Signup for our Newsletter today for Catholic content
Two Creation Stories In One Bible
Many of us might have noticed that in the book of Genesis there appear to be two Creation stories.
We read a creation story in Genesis chapter one that ended perfectly with God resting on the seventh day after he had created the world and the things in it. Then in chapter two of Genesis, we saw another story of creation as though God had to start all over again.
Often, we read the two stories as though they are one, whereas, on a critical look, the second creation story is not a continuation of the first.
How did we know this?
There is an introduction beginning each of the stories, and there is also a conclusion for each of the stories.
The first story opened with an introduction in Genesis 1:1
“In the beginning God created the heavens and the earth. Now the earth was formless and void, and darkness was over the surface of the deep, and the Spirit of God was hovering over the waters.”
Then God started creating things, animals etc to filled the formless void, at the peak was when he created humans, male and female TOGETHER, and gave them power over everything.
Then in Genesis 2:1 we saw how the narrative of this particular creation story reaches its conclusion:
“Thus the heavens and the earth were completed in all their vast array.” Genesis 2:1.
It went on and on stating how God had finished the work of creation on the sixth day and had to rest on the seventh day. Verse 3 captures it thus:
“And he blessed the seventh day and sanctified it. For in it, he had ceased from all his work: the work whereby God created whatever he should make.”
Note: He CEASED from all his work: the WORK of creation.
That brings the story to an end. Full stop!
But what did we notice in the next verse (Genesis 2:4)? We saw an introduction to another story, a new story entirely which is still about Creation.
“This is the account of the heavens and the earth when they were created. When the Lord God made the earth and the heavens, no shrub of the field had yet appeared on the earth . . . .”
Then we are giving a narration of the things God created until he finally created man, and later on, he made man to sleep, took his rib and he created the woman. . .
The narration came to an end in Genesis 3:24, where God sent Adam and Eve out of the Garden, then he placed a Cherub with a flaming sword to guard the tree of life.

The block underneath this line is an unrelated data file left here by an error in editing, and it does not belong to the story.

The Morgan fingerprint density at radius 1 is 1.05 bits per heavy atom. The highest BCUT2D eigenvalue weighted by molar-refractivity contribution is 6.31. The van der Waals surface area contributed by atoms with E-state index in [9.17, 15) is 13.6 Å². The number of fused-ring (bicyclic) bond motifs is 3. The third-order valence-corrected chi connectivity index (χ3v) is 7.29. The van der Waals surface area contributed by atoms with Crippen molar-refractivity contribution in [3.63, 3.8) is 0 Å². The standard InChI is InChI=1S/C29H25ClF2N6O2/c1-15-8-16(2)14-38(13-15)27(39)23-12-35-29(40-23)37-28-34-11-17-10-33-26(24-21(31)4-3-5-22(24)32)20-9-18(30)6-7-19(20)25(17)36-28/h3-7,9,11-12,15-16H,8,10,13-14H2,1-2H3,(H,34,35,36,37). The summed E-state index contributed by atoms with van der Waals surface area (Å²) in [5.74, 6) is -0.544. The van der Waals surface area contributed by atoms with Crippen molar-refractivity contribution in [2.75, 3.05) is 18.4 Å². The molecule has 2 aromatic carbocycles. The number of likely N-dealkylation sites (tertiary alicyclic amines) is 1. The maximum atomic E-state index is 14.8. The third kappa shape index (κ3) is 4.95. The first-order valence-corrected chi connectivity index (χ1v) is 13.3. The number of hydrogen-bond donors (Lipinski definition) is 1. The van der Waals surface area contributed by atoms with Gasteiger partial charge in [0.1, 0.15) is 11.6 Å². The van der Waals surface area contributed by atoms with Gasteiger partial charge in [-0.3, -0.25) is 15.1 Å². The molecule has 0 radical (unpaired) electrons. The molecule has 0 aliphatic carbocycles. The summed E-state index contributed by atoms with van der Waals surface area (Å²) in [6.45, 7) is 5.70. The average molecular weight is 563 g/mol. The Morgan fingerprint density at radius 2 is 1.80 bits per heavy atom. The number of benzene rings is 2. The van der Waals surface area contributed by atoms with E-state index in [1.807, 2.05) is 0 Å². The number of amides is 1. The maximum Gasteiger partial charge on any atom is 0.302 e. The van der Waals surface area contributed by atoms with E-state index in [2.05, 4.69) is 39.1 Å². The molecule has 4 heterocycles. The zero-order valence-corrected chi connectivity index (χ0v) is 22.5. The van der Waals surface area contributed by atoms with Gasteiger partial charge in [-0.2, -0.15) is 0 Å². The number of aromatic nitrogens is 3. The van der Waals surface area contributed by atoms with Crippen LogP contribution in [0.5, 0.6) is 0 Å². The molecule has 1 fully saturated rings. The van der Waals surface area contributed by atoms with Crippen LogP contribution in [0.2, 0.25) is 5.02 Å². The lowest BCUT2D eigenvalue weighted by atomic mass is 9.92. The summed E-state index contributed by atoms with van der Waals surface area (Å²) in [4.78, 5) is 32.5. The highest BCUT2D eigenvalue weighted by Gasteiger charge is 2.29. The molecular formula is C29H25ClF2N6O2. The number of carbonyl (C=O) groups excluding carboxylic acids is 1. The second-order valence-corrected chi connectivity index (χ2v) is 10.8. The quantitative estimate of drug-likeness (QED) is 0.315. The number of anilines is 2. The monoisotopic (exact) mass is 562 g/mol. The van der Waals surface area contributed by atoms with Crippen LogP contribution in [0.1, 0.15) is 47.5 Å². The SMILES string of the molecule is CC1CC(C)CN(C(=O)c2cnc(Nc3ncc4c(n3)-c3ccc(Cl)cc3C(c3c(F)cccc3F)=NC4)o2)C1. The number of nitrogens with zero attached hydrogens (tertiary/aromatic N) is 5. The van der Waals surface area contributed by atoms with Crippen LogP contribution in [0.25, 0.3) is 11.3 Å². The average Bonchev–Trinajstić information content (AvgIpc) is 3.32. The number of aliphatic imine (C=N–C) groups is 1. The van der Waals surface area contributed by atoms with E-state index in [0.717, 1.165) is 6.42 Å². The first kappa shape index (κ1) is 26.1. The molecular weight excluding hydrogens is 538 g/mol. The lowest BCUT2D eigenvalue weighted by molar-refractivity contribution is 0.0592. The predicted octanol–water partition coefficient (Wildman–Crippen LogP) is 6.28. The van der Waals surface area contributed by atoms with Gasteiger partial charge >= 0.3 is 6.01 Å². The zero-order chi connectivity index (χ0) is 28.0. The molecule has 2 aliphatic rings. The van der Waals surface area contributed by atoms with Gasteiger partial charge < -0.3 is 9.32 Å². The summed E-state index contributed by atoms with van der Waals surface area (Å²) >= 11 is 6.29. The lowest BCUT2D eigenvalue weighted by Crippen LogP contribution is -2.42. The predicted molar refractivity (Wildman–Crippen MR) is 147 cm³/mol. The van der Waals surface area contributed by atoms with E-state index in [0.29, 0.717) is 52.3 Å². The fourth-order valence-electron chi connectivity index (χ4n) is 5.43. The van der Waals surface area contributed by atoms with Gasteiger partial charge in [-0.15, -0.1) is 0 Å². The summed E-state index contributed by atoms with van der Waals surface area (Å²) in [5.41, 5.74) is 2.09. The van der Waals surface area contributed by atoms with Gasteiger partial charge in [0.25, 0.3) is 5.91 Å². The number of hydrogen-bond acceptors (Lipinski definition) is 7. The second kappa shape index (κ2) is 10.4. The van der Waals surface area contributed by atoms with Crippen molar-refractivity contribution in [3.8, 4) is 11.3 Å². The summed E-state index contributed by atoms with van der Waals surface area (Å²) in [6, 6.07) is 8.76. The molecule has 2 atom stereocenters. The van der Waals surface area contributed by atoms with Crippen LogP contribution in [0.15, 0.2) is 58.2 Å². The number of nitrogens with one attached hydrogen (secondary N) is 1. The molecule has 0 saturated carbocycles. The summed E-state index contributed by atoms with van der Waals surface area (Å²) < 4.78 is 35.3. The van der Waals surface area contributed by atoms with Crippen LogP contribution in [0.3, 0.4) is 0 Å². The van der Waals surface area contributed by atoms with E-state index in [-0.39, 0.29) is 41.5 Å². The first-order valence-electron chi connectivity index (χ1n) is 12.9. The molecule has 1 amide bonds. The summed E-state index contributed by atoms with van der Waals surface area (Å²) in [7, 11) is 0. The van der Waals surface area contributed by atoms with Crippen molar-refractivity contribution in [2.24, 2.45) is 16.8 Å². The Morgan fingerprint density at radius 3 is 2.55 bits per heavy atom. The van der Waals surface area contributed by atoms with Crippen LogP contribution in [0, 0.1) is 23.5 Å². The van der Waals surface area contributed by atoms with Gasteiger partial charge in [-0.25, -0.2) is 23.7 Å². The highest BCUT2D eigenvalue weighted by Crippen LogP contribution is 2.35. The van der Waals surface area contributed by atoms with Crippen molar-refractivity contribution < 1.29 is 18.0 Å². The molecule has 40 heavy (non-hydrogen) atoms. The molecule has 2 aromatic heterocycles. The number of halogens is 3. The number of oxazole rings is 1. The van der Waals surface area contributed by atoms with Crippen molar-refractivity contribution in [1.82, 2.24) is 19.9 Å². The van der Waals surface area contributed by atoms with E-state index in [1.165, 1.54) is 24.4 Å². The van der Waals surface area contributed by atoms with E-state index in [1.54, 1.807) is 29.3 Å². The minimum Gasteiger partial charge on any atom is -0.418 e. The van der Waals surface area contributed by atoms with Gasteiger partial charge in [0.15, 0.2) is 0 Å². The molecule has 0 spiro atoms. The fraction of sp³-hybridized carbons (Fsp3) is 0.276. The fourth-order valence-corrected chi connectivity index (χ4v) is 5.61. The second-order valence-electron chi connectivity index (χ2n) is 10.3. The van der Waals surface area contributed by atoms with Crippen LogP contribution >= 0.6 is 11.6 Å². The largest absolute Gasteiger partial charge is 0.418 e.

The end of the second story.
Both stories are clearly different in styles, in content, in structure. One does not need to be a scripture scholar with a PhD in textual analysis to notice this.
To be precise, the first creation story started from Genesis chapter 1:1 and ended in Genesis 2:3. (Genesis 1:1-2:3.)
Then we saw another creation story that started from Genesis 2:4 and ended in Genesis 3:24. (Genesis 2:4-3:24.)
This is very important because most people just quote the two stories randomly mixing both together.
I have heard someone say “God created man on the sixth day and he rested on the seventh, then man became lonely, he then made the man to fall into a deep sleep and then he created woman taking a rib from the man.”
This is a classical example of mixing both stories together in a malicious way. On the sixth day, God did not create ONLY man, he created woman too. In fact, he created mEn and womEn (In plural). This is the first creation story. The second does not have partitioning of days. People usually quote this to make it look like God never had the plan to create woman as though woman was an afterthought since she came after God had rested on the seventh day.
To this, some people will argue, if God created man complete, it means he created him with testosterone and with sperm cells. These are actually the major features that make him a man. So, what is the sperm cells for if God never had it in mind that it will fertilize an egg somewhere?
Well, this is just people’s thoughts o. And this is an introductory class o. I no want us to “tear pant” on Facebook this morning biko.
The story of the woman being created using the man’s rib belongs to the second story and reading through scholarly views, there are enough reasons to believe that the two stories were not written by one person. We all know that the Bible is a collection of books. The chapters and verses as we see them today were later addition to make it easier to read and quote.
It is left for us to determine this story in details and what the author(s) were trying to communicate.
By Fr Kelvin Ugwu
Support Our Mission of EvangelizationPatreon
Become a Patron!
Buy Me a Coffee